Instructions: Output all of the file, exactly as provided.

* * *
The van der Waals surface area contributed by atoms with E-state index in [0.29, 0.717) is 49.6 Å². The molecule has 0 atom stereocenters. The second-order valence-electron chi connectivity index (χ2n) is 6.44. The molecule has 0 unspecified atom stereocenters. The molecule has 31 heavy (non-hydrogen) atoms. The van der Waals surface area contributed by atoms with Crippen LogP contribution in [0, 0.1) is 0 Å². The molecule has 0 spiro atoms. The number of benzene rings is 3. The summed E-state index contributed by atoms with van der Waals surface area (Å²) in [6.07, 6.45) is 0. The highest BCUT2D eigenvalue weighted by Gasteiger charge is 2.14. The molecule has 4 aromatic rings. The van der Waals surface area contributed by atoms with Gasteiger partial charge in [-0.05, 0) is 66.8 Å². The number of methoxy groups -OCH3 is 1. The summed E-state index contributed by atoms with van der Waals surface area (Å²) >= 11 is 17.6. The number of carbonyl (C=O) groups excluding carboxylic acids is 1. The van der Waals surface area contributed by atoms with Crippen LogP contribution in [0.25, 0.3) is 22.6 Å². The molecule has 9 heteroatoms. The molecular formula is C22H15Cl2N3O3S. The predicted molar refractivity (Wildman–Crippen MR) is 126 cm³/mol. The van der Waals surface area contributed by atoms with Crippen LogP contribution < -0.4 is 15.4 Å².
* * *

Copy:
The van der Waals surface area contributed by atoms with E-state index in [0.29, 0.717) is 49.6 Å². The molecule has 0 atom stereocenters. The second-order valence-electron chi connectivity index (χ2n) is 6.44. The molecule has 0 unspecified atom stereocenters. The molecule has 31 heavy (non-hydrogen) atoms. The van der Waals surface area contributed by atoms with Crippen LogP contribution in [0, 0.1) is 0 Å². The molecule has 0 spiro atoms. The number of benzene rings is 3. The summed E-state index contributed by atoms with van der Waals surface area (Å²) in [6.07, 6.45) is 0. The highest BCUT2D eigenvalue weighted by Gasteiger charge is 2.14. The molecule has 4 aromatic rings. The van der Waals surface area contributed by atoms with Gasteiger partial charge in [-0.05, 0) is 66.8 Å². The number of methoxy groups -OCH3 is 1. The summed E-state index contributed by atoms with van der Waals surface area (Å²) >= 11 is 17.6. The number of carbonyl (C=O) groups excluding carboxylic acids is 1. The van der Waals surface area contributed by atoms with Crippen LogP contribution in [0.25, 0.3) is 22.6 Å². The molecule has 9 heteroatoms. The molecular formula is C22H15Cl2N3O3S. The predicted molar refractivity (Wildman–Crippen MR) is 126 cm³/mol. The van der Waals surface area contributed by atoms with Crippen LogP contribution < -0.4 is 15.4 Å².